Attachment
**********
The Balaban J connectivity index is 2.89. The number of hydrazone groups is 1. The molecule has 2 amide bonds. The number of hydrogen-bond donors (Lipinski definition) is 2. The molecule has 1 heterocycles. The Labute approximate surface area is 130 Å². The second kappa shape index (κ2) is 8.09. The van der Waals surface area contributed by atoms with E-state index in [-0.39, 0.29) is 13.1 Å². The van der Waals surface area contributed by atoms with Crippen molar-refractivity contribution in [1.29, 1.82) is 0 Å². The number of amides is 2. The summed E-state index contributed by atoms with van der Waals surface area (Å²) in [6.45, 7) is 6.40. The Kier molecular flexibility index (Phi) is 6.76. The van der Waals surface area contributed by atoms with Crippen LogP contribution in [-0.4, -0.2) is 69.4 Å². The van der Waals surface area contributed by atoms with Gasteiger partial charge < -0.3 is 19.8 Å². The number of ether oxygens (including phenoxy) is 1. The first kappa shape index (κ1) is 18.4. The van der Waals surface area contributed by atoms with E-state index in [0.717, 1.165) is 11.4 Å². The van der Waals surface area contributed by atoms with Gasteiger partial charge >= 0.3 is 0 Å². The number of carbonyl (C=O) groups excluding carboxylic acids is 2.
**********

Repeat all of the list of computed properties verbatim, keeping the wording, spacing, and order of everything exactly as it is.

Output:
The Balaban J connectivity index is 2.89. The number of hydrazone groups is 1. The molecule has 2 amide bonds. The number of hydrogen-bond donors (Lipinski definition) is 2. The molecule has 1 heterocycles. The Labute approximate surface area is 130 Å². The second kappa shape index (κ2) is 8.09. The van der Waals surface area contributed by atoms with E-state index in [-0.39, 0.29) is 13.1 Å². The van der Waals surface area contributed by atoms with Crippen molar-refractivity contribution in [1.29, 1.82) is 0 Å². The number of amides is 2. The summed E-state index contributed by atoms with van der Waals surface area (Å²) in [6.45, 7) is 6.40. The Kier molecular flexibility index (Phi) is 6.76. The van der Waals surface area contributed by atoms with Crippen LogP contribution in [-0.4, -0.2) is 69.4 Å². The van der Waals surface area contributed by atoms with Gasteiger partial charge < -0.3 is 19.8 Å². The number of ether oxygens (including phenoxy) is 1. The first kappa shape index (κ1) is 18.4. The van der Waals surface area contributed by atoms with E-state index in [0.717, 1.165) is 11.4 Å². The van der Waals surface area contributed by atoms with Gasteiger partial charge >= 0.3 is 0 Å². The number of carbonyl (C=O) groups excluding carboxylic acids is 2.